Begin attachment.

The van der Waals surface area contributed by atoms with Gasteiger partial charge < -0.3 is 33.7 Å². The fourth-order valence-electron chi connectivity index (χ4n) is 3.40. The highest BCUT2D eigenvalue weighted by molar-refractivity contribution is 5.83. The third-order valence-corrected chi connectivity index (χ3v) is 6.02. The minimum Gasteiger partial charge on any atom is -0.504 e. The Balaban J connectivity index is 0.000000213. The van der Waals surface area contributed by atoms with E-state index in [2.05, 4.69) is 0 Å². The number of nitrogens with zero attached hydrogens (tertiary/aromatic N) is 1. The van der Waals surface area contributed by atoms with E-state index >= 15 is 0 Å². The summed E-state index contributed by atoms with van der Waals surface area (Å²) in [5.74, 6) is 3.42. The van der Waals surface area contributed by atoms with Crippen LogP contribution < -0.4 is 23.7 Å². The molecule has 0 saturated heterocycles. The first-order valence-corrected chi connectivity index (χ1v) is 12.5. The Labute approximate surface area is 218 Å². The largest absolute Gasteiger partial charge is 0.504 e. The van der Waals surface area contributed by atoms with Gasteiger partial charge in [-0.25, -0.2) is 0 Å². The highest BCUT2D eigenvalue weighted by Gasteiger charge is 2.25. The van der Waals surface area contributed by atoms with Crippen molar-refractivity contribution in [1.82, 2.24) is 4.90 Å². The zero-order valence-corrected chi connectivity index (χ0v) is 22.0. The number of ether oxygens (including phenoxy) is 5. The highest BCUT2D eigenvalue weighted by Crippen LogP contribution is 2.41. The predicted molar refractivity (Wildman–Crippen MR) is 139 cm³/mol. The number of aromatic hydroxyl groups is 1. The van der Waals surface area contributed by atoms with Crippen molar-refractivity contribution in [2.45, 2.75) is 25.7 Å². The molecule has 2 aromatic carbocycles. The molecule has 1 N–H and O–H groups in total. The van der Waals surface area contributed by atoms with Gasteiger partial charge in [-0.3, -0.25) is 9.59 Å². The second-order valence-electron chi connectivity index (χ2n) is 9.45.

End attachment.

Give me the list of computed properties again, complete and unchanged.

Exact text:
The van der Waals surface area contributed by atoms with Gasteiger partial charge < -0.3 is 33.7 Å². The fourth-order valence-electron chi connectivity index (χ4n) is 3.40. The highest BCUT2D eigenvalue weighted by molar-refractivity contribution is 5.83. The third-order valence-corrected chi connectivity index (χ3v) is 6.02. The minimum Gasteiger partial charge on any atom is -0.504 e. The Balaban J connectivity index is 0.000000213. The van der Waals surface area contributed by atoms with E-state index in [2.05, 4.69) is 0 Å². The number of nitrogens with zero attached hydrogens (tertiary/aromatic N) is 1. The van der Waals surface area contributed by atoms with E-state index >= 15 is 0 Å². The summed E-state index contributed by atoms with van der Waals surface area (Å²) in [5.74, 6) is 3.42. The van der Waals surface area contributed by atoms with Crippen LogP contribution < -0.4 is 23.7 Å². The molecule has 0 saturated heterocycles. The first-order valence-corrected chi connectivity index (χ1v) is 12.5. The Labute approximate surface area is 218 Å². The largest absolute Gasteiger partial charge is 0.504 e. The van der Waals surface area contributed by atoms with Gasteiger partial charge in [-0.25, -0.2) is 0 Å². The highest BCUT2D eigenvalue weighted by Gasteiger charge is 2.25. The van der Waals surface area contributed by atoms with Crippen molar-refractivity contribution in [1.82, 2.24) is 4.90 Å². The zero-order valence-corrected chi connectivity index (χ0v) is 22.0. The number of ether oxygens (including phenoxy) is 5. The highest BCUT2D eigenvalue weighted by Crippen LogP contribution is 2.41. The predicted molar refractivity (Wildman–Crippen MR) is 139 cm³/mol. The number of aromatic hydroxyl groups is 1. The van der Waals surface area contributed by atoms with Crippen molar-refractivity contribution in [2.45, 2.75) is 25.7 Å². The molecule has 2 aromatic carbocycles. The molecule has 1 N–H and O–H groups in total. The van der Waals surface area contributed by atoms with Gasteiger partial charge in [-0.3, -0.25) is 9.59 Å². The second-order valence-electron chi connectivity index (χ2n) is 9.45.